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Researchers guide a single ion through a Bose Einstein condensate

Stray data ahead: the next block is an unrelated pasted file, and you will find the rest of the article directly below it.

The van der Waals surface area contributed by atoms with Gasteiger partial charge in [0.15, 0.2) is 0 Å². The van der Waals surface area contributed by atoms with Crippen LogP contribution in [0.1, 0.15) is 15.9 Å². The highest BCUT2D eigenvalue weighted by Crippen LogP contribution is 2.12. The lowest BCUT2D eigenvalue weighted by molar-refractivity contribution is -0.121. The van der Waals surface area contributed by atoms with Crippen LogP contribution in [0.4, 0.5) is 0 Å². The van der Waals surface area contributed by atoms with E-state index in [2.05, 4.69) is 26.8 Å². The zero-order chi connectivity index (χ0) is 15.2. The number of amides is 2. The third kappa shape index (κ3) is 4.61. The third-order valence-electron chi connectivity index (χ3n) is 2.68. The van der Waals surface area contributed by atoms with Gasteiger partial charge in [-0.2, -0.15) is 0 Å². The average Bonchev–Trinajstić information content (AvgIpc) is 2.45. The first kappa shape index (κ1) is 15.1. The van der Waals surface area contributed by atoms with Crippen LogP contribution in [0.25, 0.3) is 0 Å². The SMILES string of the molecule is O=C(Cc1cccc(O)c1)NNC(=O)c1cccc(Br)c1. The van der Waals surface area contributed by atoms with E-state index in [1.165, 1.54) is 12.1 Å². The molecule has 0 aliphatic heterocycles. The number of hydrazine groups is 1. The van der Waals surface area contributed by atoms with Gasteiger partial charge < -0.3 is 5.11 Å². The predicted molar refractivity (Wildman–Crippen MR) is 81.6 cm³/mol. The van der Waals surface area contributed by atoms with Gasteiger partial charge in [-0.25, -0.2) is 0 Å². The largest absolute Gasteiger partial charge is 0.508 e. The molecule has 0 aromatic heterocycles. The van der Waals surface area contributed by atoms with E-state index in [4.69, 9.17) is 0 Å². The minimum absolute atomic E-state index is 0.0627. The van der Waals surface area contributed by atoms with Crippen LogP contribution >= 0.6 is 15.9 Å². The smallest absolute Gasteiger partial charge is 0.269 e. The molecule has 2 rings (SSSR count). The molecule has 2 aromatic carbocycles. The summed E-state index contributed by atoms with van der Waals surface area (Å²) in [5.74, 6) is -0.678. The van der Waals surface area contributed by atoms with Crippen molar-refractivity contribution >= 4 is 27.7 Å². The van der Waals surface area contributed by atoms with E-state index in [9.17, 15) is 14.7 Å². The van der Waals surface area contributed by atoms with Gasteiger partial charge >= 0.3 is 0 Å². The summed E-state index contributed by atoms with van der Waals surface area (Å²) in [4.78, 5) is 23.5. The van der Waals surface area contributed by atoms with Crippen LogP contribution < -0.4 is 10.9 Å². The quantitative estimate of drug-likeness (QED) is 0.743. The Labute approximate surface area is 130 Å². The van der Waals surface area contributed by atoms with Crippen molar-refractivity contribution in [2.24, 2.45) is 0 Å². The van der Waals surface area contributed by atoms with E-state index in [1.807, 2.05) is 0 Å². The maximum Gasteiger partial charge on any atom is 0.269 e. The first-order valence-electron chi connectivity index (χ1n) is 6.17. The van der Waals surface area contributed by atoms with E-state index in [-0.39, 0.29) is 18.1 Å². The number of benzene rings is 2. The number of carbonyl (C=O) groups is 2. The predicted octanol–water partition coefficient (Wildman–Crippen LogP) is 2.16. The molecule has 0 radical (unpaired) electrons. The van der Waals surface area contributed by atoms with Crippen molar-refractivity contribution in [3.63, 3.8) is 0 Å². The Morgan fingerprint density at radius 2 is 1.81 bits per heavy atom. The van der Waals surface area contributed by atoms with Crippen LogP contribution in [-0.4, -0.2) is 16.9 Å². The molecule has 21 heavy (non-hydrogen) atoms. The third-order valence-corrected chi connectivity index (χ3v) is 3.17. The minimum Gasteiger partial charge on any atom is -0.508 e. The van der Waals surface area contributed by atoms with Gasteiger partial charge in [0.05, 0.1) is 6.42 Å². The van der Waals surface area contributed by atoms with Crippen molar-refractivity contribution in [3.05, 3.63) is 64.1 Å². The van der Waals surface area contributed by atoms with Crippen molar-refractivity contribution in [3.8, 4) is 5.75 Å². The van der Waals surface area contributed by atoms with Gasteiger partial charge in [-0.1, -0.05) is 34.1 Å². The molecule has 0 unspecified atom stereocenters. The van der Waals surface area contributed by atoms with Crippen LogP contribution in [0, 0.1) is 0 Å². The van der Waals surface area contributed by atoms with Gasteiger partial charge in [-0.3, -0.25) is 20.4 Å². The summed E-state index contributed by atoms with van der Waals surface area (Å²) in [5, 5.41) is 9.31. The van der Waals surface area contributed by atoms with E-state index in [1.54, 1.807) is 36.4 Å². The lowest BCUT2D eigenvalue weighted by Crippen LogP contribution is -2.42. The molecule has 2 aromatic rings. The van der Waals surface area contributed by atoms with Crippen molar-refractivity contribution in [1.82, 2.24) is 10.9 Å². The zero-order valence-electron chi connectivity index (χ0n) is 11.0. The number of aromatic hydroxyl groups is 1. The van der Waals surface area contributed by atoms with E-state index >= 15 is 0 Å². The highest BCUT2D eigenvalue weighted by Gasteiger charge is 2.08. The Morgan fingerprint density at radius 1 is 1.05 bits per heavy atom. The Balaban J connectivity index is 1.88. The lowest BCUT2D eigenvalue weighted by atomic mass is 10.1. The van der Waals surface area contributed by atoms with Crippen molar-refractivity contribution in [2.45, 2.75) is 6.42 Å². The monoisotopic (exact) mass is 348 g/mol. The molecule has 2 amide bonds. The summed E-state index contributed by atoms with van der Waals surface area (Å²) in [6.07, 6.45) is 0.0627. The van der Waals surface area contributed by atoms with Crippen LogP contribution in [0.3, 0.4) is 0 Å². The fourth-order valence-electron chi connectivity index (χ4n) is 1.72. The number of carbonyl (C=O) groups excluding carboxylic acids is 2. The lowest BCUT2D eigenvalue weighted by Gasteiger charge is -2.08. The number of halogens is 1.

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Jan 20, 2021 (Nanowerk News) Transport processes are ubiquitous in nature but still raise many questions. The research team around Florian Meinert from the 5th Institute of Physics at the University of Stuttgart has now developed a new method that allows them to observe a single charged particle on its path through a dense cloud of ultracold atoms. The results were published in Physical Review Letters (“Transport of a single cold ion immersed in a Bose-Einstein condensate”) and are subject in a Viewpoint of the accompanying popular science journal Physics (“Tracking a Single Ion in an Ultracold Gas”). Artistical visualization of the trajectory of a positively charged ion (yellow) through the BEC (green) Artistical visualization of the trajectory of a positively charged ion (yellow) through the BEC (green). (Image: Celina Brandes, University of Stuttgart) Meinert‘s team uses a so called Bose Einstein condensate (BEC) for their experiments. This exotic state of matter consists of a dense cloud of ultracold atoms. By means of sophisticated laser excitation, the researchers create a single Rydberg atom within the gas. In this giant atom the electron is a thousand times further away from the nucleus than in the ground state and thus only very weakly bound to the core. With a specially designed sequence of electric field pulses, the researchers snatch the electron away from the atom. The formerly neutral atom turns into a positively charged ion that remains nearly at rest despite the process of detaching the electron. In a next step, the researchers use precise electric fields to pull the ion in a controlled way through the dense cloud of atoms in the BEC. The ion picks up speed in the electric field, collides on its way with other atoms, slows down and is accelerated again by the electric field. The interplay between acceleration and deceleration by collisions leads to a constant motion of the ion through the BEC. “This new approach allows us to measure the mobility of a single ion in a Bose Einstein condensate for the very first time,” Thomas Dieterle, PhD student on the experiment, is pleased. The researchers’ next goal is to observe collisions between a single ion and atoms at even lower temperatures, where quantum mechanics instead of classical mechanics dictates the processes. “In future, our newly created model system – the transport of a single ion – will allow for a better understanding of more complex transport processes that are relevant in many-body systems, e.g. in certain solids or in superconductors,” Meinert is sure. These measurements are also an important step on the way to investigate exotic quasi-particles, so-called polarons, which can arise through interaction between atoms and ions. The neighboring lab at the institute already works on an ion microscope that will allow to directly observe collisions between atoms and ions. While an electron microscope uses negatively charged particles to create an image, this is what happens in an ion microscope with positively charged ions. Electrostatic lenses deflect ions similar to light rays in a classical optical microscope. The work was created in the Center for Integrated Quantum Science and Technology IQST, a consortium of the universities of Stuttgart and Ulm and the Max Planck Institute for Solid State Research in Stuttgart. The aim of the center is to promote synergies between physics and related natural and engineering sciences and to represent quantum science from the basics to technological applications. Researchers and practitioners from the fields of physics, chemistry, biology, mathematics, and engineering science at IQST investigate the world of quanta in its entirety and in some cases cooperate directly with the industry.